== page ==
Over the past few years, our understanding of how biglycan mediated signaling in the state of health and during disease progression has significantly improved. In particular, the recent evidence of the fine-tuned biglycan-mediated regulation of the inflammatory response, which is orchestrated via distinct receptor, co-receptor, and adaptor molecules, constitutes an important step towards understanding how biglycan signaling can induce different, and often conflicting, downstream signaling outcomes (218). The biglycan-mediated switch between inflammation and autophagy, depending on the respective co-receptor (167, 180), is of particular interest, but raises several questions that await further investigations. These questions include for example, the identification of the binding stoichiometry of biglycan and its co-receptors CD14 and CD44, of the selection mechanisms that govern the choice of the co-receptors and of the CD14 and CD44 binding motifs. The answers will ultimately enable the translation of the current knowledge of biglycan-mediated signaling into pharmacological interventions, as the ability to precisely modulate the biglycan-induced downstream signaling could be a promising therapeutic approach.

In contrast to decorin, which is associated with mainly anti-tumorigenic effects and where administration of the proteoglycan provides a potent strategy for cancer therapy, biglycan is rather linked to pro-tumorigenic effects. However, TLRs have crucial physiological functions, inhibitory targeting of biglycan-mediated signaling cascades requires further studies to gain precise knowledge on the co-receptors and downstream mechanisms of biglycan/TLR signaling to ensure selective targeting in the context of cancer. In cases where tumor growth is linked to decreased levels of biglycan, delivering biglycan could be beneficial to promote immunogenicity. For example, in the context of HER2 cells, where increased biglycan expression is linked to tumor suppression, the recent discovery of the biglycan/miR-21-3p/MHC class I axis provides an interesting and innovative therapeutic concept for HER2+ cancers by administration of biglycan (211). This could increase immunogenicity mediated by a strong infiltration with effector T cells, macrophages, and support inflammation by the production of pro-inflammatory factors, thus inhibit the escape from immune surveillance. Lastly, it is of note that the regulation of tumorigenesis likely depends on the synergistic and timely action of several components of the ECM and thus it is indispensable to broaden our knowledge on the intricate interplay of these proteoglycans in normal and malignant physiology.

In spite of the rapid progress in this field of research, there are still several outstanding questions. For example, given the cell-dependent context of decorin and biglycan in evoking autophagy in tumorigenesis, at what stage do these proteoglycans play an active role in either suppressing or promoting tumor development? Moreover, do the downstream signaling effects of these autophagic modulators occur independently or are they synergistically coordinated in the tumor stroma? Is decorin vs biglycan more critical in regulating disease-altering autophagy in certain types of malignancies over others? We feel that further investigations into these inquiries are required to better decipher the aberrant matrix remodeling and clarify the disease-driving impact of the ECM in carcinogenesis.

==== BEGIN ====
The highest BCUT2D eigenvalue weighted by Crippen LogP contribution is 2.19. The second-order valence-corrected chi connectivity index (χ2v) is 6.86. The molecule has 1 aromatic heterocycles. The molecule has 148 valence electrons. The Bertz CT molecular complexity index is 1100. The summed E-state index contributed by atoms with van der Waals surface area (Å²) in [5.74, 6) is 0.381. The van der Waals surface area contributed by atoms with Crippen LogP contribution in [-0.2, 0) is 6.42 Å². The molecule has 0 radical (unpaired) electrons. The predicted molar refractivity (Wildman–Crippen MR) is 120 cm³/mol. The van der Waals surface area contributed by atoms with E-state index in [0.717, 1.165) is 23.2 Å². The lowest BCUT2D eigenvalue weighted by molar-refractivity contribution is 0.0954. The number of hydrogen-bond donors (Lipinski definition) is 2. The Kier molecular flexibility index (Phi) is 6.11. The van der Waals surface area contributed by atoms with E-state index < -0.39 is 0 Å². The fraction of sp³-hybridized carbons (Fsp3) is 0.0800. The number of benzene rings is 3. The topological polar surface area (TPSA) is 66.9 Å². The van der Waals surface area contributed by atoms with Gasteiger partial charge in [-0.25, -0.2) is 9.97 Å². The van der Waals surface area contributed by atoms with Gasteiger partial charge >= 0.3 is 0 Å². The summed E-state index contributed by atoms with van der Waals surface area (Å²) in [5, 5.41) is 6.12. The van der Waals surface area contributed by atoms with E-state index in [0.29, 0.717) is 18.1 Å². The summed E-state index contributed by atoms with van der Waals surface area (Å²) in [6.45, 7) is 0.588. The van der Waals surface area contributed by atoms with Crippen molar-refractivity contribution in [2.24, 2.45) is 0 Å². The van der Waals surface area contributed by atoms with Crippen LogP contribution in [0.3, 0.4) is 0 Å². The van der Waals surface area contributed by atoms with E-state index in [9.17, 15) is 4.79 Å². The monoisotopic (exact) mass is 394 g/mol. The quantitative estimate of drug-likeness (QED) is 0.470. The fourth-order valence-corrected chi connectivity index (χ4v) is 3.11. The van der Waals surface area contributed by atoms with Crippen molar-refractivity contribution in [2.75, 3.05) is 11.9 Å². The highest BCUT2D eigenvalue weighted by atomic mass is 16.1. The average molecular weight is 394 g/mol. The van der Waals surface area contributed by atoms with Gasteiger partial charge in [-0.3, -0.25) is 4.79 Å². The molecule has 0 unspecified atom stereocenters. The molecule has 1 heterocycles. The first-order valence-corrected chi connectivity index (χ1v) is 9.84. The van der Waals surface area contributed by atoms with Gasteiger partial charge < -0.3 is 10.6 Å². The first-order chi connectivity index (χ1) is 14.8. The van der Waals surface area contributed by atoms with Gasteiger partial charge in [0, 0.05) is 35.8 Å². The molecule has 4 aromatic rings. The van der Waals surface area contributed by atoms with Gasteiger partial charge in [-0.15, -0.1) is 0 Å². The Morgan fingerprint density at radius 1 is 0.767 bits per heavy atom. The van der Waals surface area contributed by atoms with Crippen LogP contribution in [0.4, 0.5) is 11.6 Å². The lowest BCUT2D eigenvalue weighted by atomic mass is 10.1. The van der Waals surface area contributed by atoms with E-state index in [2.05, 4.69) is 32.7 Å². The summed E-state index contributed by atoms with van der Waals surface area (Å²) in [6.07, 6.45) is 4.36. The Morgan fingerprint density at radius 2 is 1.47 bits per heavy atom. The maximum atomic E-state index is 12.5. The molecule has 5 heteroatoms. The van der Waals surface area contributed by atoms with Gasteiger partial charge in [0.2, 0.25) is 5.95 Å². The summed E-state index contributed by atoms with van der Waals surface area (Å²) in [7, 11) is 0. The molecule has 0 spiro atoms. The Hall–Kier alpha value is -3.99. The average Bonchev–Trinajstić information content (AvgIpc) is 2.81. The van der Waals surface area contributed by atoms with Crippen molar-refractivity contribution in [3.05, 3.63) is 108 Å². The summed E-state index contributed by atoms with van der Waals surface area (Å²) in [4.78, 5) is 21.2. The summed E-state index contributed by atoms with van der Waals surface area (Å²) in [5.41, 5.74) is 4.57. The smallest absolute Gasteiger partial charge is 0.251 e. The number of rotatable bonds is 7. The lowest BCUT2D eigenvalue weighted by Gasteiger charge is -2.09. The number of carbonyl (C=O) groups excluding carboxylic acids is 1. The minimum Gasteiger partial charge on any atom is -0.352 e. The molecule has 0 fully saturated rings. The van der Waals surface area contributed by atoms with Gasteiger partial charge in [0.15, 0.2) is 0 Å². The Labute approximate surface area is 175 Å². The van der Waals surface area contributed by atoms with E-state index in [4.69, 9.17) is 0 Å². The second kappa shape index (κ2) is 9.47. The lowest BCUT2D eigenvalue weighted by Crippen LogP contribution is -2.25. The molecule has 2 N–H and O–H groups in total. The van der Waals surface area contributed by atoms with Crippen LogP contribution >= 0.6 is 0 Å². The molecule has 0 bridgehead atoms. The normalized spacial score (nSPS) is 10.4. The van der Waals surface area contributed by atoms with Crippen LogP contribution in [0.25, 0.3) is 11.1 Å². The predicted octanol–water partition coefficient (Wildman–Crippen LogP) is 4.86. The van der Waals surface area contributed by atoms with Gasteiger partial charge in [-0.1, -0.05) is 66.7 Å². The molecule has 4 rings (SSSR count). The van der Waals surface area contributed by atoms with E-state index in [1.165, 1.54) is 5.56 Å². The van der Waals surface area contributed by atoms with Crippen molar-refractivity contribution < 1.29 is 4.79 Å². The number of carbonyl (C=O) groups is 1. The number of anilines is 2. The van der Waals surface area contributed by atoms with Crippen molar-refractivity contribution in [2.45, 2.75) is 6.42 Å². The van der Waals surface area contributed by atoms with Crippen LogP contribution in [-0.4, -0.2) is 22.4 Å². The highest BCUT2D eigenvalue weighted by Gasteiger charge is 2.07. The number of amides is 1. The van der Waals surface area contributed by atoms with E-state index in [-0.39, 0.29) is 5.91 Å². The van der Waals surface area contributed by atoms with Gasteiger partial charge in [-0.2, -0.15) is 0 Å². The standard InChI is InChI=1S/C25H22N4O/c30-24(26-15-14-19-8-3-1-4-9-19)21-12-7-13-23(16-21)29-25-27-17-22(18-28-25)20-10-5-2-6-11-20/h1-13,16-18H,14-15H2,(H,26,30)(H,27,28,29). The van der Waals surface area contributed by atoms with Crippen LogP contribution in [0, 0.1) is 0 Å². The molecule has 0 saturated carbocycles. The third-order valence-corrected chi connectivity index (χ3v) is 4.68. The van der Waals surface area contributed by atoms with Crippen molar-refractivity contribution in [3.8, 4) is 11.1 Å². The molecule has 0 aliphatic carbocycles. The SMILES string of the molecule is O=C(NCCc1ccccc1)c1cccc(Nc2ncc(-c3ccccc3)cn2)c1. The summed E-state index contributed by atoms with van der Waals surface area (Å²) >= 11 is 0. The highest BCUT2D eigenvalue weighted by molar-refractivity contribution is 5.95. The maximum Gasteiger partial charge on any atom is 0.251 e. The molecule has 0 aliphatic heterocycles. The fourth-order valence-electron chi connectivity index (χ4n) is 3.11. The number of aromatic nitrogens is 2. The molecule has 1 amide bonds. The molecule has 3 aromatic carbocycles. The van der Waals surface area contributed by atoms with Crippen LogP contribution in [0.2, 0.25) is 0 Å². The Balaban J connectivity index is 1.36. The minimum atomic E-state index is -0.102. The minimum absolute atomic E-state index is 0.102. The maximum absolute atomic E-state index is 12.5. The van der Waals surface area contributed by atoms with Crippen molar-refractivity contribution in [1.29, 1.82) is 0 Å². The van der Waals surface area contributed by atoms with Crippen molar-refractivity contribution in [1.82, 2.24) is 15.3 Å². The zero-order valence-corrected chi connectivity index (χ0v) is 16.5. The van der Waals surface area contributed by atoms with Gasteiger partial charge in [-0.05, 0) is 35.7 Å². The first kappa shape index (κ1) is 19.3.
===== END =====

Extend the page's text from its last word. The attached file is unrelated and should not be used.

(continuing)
Author Contributions

All authors listed have made a substantial, direct, and intellectual contribution to the work and approved it for publication.

Funding

The authors’ laboratories were supported by the German Research Council (SFB 1039, project B02, SFB 1177, 259130777, project E02, all to LS; and the CardioPulmonary Institute (CPI), EXC 2026, Project ID: 390649896 (to LS and MW); WY119/1-3 (to MW), the Else Kroner-Fresenius-Foundation (to MW), and the German Center for Lung Research (to MW);¨ European Union’s Horizon 2020 research and innovation program’s MICROBPREDICT study (No 825694), European Union’s Horizon 2020 Research and Innovation Program GALAXY (No. 668031) and Societal Challenges LIVERHOPE (Health, demographic change, and well-being, No. 731875) the German Research Council (SFB TRR57, CRC1382), Cellex Foundation (PREDICT) all to JT. The original research in Dr. Iozzo laboratory was supported in part by National Institutes of Health Grants RO1 CA39481 and RO1 CA245311.

Conflict of Interest

The authors declare that the research was conducted in the absence of any commercial or financial relationships that could be construed as a potential conflict of interest.

Publisher’s Note

All claims expressed in this article are solely those of the authors and do not necessarily represent those of their affiliated organizations, or those of the publisher, the editors and the reviewers. Any product that may be evaluated in this article, or claim that may be made by its manufacturer, is not guaranteed or endorsed by the publisher.

Acknowledgments

The authors apologize to those researchers whose work could not be cited due to space limitation.

Glossary

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Keywords: extracellular matrix, proteoglycan, autophagy, inflammation, angiogenesis, cancer, toll-like receptor

Citation: Diehl V, Huber LS, Trebicka J, Wygrecka M, Iozzo RV and Schaefer L (2021) The Role of Decorin and Biglycan Signaling in Tumorigenesis. Front. Oncol. 11:801801. doi: 10.3389/fonc.2021.801801

Received: 25 October 2021; Accepted: 09 November 2021;
Published: 30 November 2021.

Edited by:

Martin Götte, University of Münster, Germany

Reviewed by:

Dragana Nikitovic, University of Crete, Greece
Kornelia Baghy, Semmelweis University, Hungary

Copyright © 2021 Diehl, Huber, Trebicka, Wygrecka, Iozzo and Schaefer. This is an open-access article distributed under the terms of the Creative Commons Attribution License (CC BY). The use, distribution or reproduction in other forums is permitted, provided the original author(s) and the copyright owner(s) are credited and that the original publication in this journal is cited, in accordance with accepted academic practice. No use, distribution or reproduction is permitted which does not comply with these terms.

*Correspondence: Liliana Schaefer, schaefer@med.uni-frankurt.de